But Lee and Ditko feuded. The writer Neil Gaiman (Sandman) described their chalk and cheese relationship as “Swingin’ Stan versus the impossibly uptight Steve.” Ditko chafed when Lee added dialogue and turned Spidey’s contempt for student protestors into encouragement. When Ditko created the manically bizarre The Green Goblin, he wanted him to be a random villain off the street. Lee insisted on making him the father of Parker’s best friend. Lee’s commercial instincts triumphed over Ditko’s dislike of having to rationalise the Goblin’s evil. The two men stopped talking to each other, until one day, , after delivering his pages, Ditko told the production manager he was quitting.
While he was doing The Question for Charlton, Ditko also produced a more extreme version of the same character for Witzend, a magazine for a more adult audience published by the famed artist Wally Wood. He was called Mr. A, after Rand’s dictum that A is A, and not B.
A was like The Question with most of the action removed, and huge chunks of philosophical debate added. I remember being fascinated by it – in an amused way. It was hard to imagine anyone taking Rand that seriously. Sixties youth were not reading Robert Heinlein’s Rand-influenced SF novel Starship Troopers. Instead they devoured Heinlein’s Stranger In A Strange Land, whose uber-mensch protagonist, Valentine Smith, comes from Mars and brings a path to enlightenment – to ‘grok’ – that includes free-love (and eating the dead). But it was Rand’s authoritarian bent, in the name of individual freedom, that animated Mr A, years before Pauline Kael denounced Don Siegel and Clint Eastwood’s Dirty Harry as “fascist art”.
Ditko went to Charlton so he could share his (and Rand’s) world-view, not Stan Lee’s. Lee was a classic liberal, a master self-publicist who was busy creating a devoted Marvel fan base. The kind of man who, at age 96, still delights in making cameo appearances in Marvel films. He wanted to please the fans. Ditko was a recluse, avoiding his fans, barely present in Marvel’s self-promotion. He wanted his stories to play out the way he thought they should, and his heroes to follow the ethos he thought heroes should follow.
Ditko’s template was Rand’s other major novel, The Fountainhead. Sitting at his own drawing board, Ditko became Howard Roark, the architect who won’t bend his individual vision to suit popular trends. Lee was Wynand, the newspaper publisher who eventually turns on Roark. Yet for all his espousing of the strong individual, by now Ditko himself was very much a follower of Rand’s. He didn’t share Rand’s fondness for unfettered self-interest, but he was devoted to being part of what she would characterise as the productive elite. He was a humble artist, but he wanted credit for his work, he wanted more control over his output – if not financial control of his “intellectual property”. That wouldn’t come to the comics industry until a couple of decades later. But who would have guessed that in 1968 – at the very time Ditko was expounding Objectivism in Mr. A – Ayn Rand disciple Alan Greenspan had been consulting with Richard Nixon, and would eventually become chairman of the Federal Reserve. (Greenspan’s view of unfettered self-interest was somewhat more relaxed than Ditko’s.)
The characters of Alan Moore’s landmark 1986 graphic novel Watchmen were based largely on those created by Charlton and acquired by DC when the company folded. In the meantime, DC had embarked on a relaunch of The Question, written by Dennis O’Neil and drawn by Denys Cowan. O’Neil’s Question was never going to follow in Ditko’s stark world of good and evil. Moore’s version of a Ditko character was Rohrshach, whose distinctive facial mask, trenchcoat and fedora spoke of Mickey Spillane’s Mike Hammer as much as either The Question or Mr. A. Moore took Ditko’s philosophical quest for pure good or evil to its logical conclusion, and then discovered that despite Rohrshach’s extreme right-wing views, his “ferocious moral integrity”, which Moore described as his own “take on Ditko”, almost made him the hero of his book. He also recalled being told that one interviewer had asked Ditko if he’d ever seen Rohrshach. After some thought Ditko replied, “Oh yes, he’s like Mr. A, except he’s insane.”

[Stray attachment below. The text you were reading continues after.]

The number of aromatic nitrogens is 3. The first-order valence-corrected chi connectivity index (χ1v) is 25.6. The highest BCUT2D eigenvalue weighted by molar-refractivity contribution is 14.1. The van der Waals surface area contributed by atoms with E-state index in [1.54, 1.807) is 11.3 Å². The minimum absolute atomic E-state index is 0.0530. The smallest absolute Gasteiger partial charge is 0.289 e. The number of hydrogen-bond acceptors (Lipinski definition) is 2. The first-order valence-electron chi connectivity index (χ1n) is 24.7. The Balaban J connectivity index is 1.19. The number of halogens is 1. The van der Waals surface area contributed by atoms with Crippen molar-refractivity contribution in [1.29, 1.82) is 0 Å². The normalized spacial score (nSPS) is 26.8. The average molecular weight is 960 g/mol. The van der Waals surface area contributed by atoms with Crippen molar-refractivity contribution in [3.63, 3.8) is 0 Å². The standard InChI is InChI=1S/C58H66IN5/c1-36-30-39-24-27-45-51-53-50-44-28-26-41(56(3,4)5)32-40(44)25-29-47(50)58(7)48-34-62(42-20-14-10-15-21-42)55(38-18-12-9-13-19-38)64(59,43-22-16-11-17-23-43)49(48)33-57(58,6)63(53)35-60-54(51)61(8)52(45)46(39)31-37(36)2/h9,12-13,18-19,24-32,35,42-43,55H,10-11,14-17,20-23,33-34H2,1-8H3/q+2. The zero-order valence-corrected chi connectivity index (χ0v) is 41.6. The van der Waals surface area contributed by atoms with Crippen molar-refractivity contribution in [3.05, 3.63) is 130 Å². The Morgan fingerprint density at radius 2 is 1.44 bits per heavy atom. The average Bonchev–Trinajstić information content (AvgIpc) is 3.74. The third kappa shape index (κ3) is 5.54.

Ditko’s replacement as Spider-Man’s artist was John Romita, whose people were less stylised but far more attractive than Ditko’s. Sales boomed. Ditko moved from Charlton to DC where he created The Creeper, a demented hero with a cackling laugh. But Ditko quit the Creeper, too, when writer Dennis O’Neil made the character a reformed ex-convict. Once a criminal, always a criminal. A is A. He spent the next 20 years as a jobbing artist for anyone who needed him. His most notable creation from that period was probably Squirrel Girl, back at Marvel, while still producing Mr A. and other Objectivist screeds for small presses. When journalists sought him out he usually slammed his office door in their faces. He retired in 1998, but set up a company to reprint his old comic book work that had fallen out of copyright, and continued publishing his Objectivist work.
Ditko not only brought a rare expressionist sensibility to comics, he was a crucial part in the creation of their new respectability; a step forward for the art-form. What Marvel gave us in the Sixties was certainly as adult, and much more compelling, than the sitcoms, shoot ‘em ups, and soap operas mainstream popular culture was offering. It was no surprise that those who had grown up with those comics would turn them into mass-market spectacles. Hollywood brought Doctor Strange to the screen, spending $235 million to recreate the imagination Ditko drew for $20 a page for comics that cost 12 cents an issue. Ditko remained a recluse, working in a small office in mid-town Manhattan, though reportedly receiving some income from the films of his creations. He worked until the end, reliant only on himself, true to his beliefs. Steve Ditko, aged 90, lay dead in his apartment for two days before his body was discovered.